He does like to eat now. We are so thankful that he does. He doesn't even have problems with most textures. He'll eat almost anything. The problem lies in what happens when he swallows the food that is in his mouth. For him, each bite or drink has to somehow manage to go into his stomach rather than his lungs which is known as aspiration. Aspiration is very dangerous; it can lead to further lung damage and/or aspiration pneumonia. The pneumonia he had in May could have been caused by this.
We went to Dell for his swallow study. It's quite a big deal; a speech therapist, a doctor, a nurse, and a radiologist were all present. They mix barium into his bottle and into his food. They then set him in a chair in the middle of the x-ray machine. I fed him as they watched through x-ray where the food or drink was going. During the study, he aspirated two times - when he was drinking through a straw and when he was using a faster flow nipple on his bottle. In both cases, he was getting too much liquid too fast.
Remember that Cade only has one working vocal cord. When we all swallow, both of our vocal cords close, and if that doesn't work, then our epiglottis blocks things from going into our lungs. If that doesn't work, we have a very effective cough using both vocal cords again to expel what is going the wrong way. Cade does not have all these lines of defense. (Side note: when Cade coughs, he sounds like an old smoker. He has to try to cough with just one vocal cord closing. The result is people staring at us when we are out in public as if I have brought my deathly ill child out and about. When I ignore his cough because I know it is just how he coughs, people look at me like I'm a terrible mother ignoring her very sickly child. It's far too long of a story to explain to them that is just how he coughs, so I just walk on or continue shopping.)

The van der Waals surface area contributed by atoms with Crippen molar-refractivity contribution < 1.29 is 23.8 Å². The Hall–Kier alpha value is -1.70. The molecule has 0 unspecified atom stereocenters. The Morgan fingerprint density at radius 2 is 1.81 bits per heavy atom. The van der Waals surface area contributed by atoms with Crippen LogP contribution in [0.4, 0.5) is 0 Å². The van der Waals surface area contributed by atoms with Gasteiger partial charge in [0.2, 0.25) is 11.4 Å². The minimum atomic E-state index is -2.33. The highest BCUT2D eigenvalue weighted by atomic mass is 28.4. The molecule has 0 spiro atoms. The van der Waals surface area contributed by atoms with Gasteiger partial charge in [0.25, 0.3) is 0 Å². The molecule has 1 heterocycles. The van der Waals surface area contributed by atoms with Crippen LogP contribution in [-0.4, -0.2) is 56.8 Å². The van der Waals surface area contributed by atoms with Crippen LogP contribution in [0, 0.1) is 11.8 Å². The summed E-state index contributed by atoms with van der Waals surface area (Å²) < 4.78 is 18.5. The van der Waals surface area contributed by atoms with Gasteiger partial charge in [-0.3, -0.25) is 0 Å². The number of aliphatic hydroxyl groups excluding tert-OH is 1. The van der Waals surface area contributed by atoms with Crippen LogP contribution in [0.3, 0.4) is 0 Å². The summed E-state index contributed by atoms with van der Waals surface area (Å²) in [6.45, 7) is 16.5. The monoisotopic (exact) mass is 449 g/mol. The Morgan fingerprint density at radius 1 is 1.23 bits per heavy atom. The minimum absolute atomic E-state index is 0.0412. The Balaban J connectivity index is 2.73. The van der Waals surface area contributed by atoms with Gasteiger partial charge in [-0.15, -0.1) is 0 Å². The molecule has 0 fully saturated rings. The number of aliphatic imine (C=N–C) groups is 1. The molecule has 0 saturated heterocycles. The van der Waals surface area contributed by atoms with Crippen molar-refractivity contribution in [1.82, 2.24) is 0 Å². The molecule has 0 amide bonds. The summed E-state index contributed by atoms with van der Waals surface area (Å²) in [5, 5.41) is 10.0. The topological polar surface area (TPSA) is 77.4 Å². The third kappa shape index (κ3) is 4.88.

The recommendations from Dell were to use only slow flow nipples, no straws, and all sippy cups must have the stopper in them. He did fine with thin liquids with a slow flow, so we do not have to thicken the Pediasure. He also did fine with solid food. It's not the worst news we could have heard. It did however make me feel bad that we unknowingly were allowing him to aspirate by using a faster flow nipple. Of course, now with every cough, I wonder if he is aspirating. It is not a good feeling.
So if you see my son at three years old still drinking from a bottle, do not judge. We have worked so hard just to get to that point. Actually, the speech therapist said that over time, he should get better at controlling his swallow.
And to finish, here are some more cute pictures of my kids eating. They love spaghetti - mostly, I think they like making a mess!